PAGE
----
Preprints are manuscripts made publicly available before they have been submitted for formal peer review and publication. They might contain new research findings or data. Preprints can be a draft or final version of an author's research but must not have been accepted for publication at the time of submission.
posted on 06.08.2009by Maximilian J.B. Hall
On 14 September 2007, after failing to find a 'White Knight' to take over its business,
Northern Rock bank turned to the Bank of England ('the Bank') for a liquidity lifeline.
This was duly provided but failed to quell the financial panic, which manifested itself in
the first fully-blown nationwide deposit run on a UK bank for 140 years. Subsequent
provision of a blanket deposit guarantee duly led to the (eventual) disappearance of the
depositor queues from outside the bank's branches but only served to heighten the sense of
panic in policymaking circles. Following the Government's failed attempt to find an
appropriate private sector buyer, the bank was then nationalised in February 2008.
Inevitably, post mortems ensued, the most transparent of which was that conducted by the
all-party House of Commons' Treasury Select Committee. And a variety of reform
proposals are currently being deliberated at fora around the globe with a view to patching
up the global financial system to prevent a recurrence of the events which precipitated the
bank's illiquidity and the wider financial instability which set in towards the end of 2008.
This article briefly explains the background to these extraordinary events before
setting out, in some detail, the tensions and flaws in UK arrangements which allowed the
Northern Rock spectacle to occur. None of the interested parties – the Bank, the Financial
Services Authority (FSA) and the Treasury – emerges with their reputation intact, and the
policy areas requiring immediate attention, at both the domestic and international level,
are highlighted. A review and assessment of both the House of Commons Treasury
Committee's Report on Northern Rock and the Tripartite Authorities' proposals for reform
are also provided before analysis of the subsequent measures taken to stabilise the UK
financial sector – involving further nationalisation of banks, the brokering of takeover
rescues of banks and building societies, a £400 billion bailout of the deposit-taking sector
and a subsequent bank bailout scheme – is undertaken.
Accordingly, this paper represents an update, covering developments until end-January
2009, of my earlier paper on the Northern Rock affair (Working Paper No. WP 2008-09),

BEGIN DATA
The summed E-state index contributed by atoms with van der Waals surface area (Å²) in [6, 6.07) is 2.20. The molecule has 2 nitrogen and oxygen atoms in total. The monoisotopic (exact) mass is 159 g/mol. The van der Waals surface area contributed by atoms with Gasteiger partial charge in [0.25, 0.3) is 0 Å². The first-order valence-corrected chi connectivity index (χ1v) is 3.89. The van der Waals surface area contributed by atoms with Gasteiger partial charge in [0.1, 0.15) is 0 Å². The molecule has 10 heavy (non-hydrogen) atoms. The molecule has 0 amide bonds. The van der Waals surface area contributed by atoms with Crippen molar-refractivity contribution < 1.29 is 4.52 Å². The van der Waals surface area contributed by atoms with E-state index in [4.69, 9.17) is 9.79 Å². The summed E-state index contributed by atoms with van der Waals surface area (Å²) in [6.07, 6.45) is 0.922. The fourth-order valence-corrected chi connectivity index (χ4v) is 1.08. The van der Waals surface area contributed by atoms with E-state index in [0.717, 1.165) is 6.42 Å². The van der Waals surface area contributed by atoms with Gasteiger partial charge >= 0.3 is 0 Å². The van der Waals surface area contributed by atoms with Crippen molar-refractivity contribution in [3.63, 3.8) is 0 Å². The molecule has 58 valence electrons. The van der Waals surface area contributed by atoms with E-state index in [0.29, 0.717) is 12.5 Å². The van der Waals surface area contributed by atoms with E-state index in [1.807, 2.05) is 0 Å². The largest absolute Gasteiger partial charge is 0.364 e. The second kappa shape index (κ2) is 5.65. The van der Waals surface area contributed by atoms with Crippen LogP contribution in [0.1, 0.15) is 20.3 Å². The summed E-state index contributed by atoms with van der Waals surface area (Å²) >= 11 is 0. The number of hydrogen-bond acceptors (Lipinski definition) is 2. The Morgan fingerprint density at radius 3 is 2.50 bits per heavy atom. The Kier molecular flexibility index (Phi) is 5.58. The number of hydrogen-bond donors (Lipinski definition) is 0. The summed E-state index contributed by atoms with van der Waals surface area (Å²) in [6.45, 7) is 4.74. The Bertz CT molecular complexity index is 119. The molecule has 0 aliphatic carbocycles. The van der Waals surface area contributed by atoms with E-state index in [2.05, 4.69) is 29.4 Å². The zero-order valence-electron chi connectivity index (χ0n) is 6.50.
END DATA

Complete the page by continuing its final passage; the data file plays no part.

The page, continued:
which was published in September 2008. Specifically, it covers the latest domestic (i.e.
UK) developments on a number of fronts. The text, for example, provides updates on the
reform proposals of the Tripartite Authorities, amendments to deposit protection
arrangements, and the emergency funding initiatives adopted by the Bank of England.
Table 2 (where, along with Table 1, most of the new material is located), meanwhile,
provides updates and analysis of the following: the latest developments in the UK housing
market; the latest developments in the real economy; the latest financial statements of the
major banks; the latest nationalisation moves;* the latest inflation figures and interest rate
decisions of the MPC; the latest government bailout plans for deposit-takers; the latest
official support packages introduced for the housing market, mortgage borrowers and
small businesses; the latest fiscal stimulus plans (e.g. as contained in the Pre-Budget
Report of November 2008); and the latest domestic financial and regulatory developments.
Meanwhile, Table 1 provides up-to-date information on: emergency funding initiatives
undertaken by the Fed, the ECB and other major central banks; financial institution
takeovers/bailouts in the US and Europe; interest rate developments in the major
economies; financial and regulatory developments in the US and Europe; developments in
the real economies of the US and Europe; the financial statements of banks in the USA
and Europe; the evolution of official bailout plans in the US ('TARP') and Europe; deposit
protection developments in the US and Europe; fiscal stimulus packages adopted in the
*A more detailed discussion of these developments is provided in Hall (2008).
US, Europe and the wider international community; G7/EU plans to tackle the worsening
financial crisis; IMF 'bailouts' of beleaguered countries; and the Basel Committee's
proposals for revamping Basel II in the light of the crisis.
This working paper is also available at: http://ideas.repec.org/p/lbo/lbowps/2009_03.html
Earlier versions of this paper appeared in the Journal of Financial Regulation and
Compliance (Vol.16, No.1, pp.19-34), March 2008, and as Working Paper No.
WP2008-9 in the Discussion Paper series of the Department of Economics of
Loughborough University (September 2008).
Loughborough University. Department of Economics. Discussion Paper Series;WP 2009-03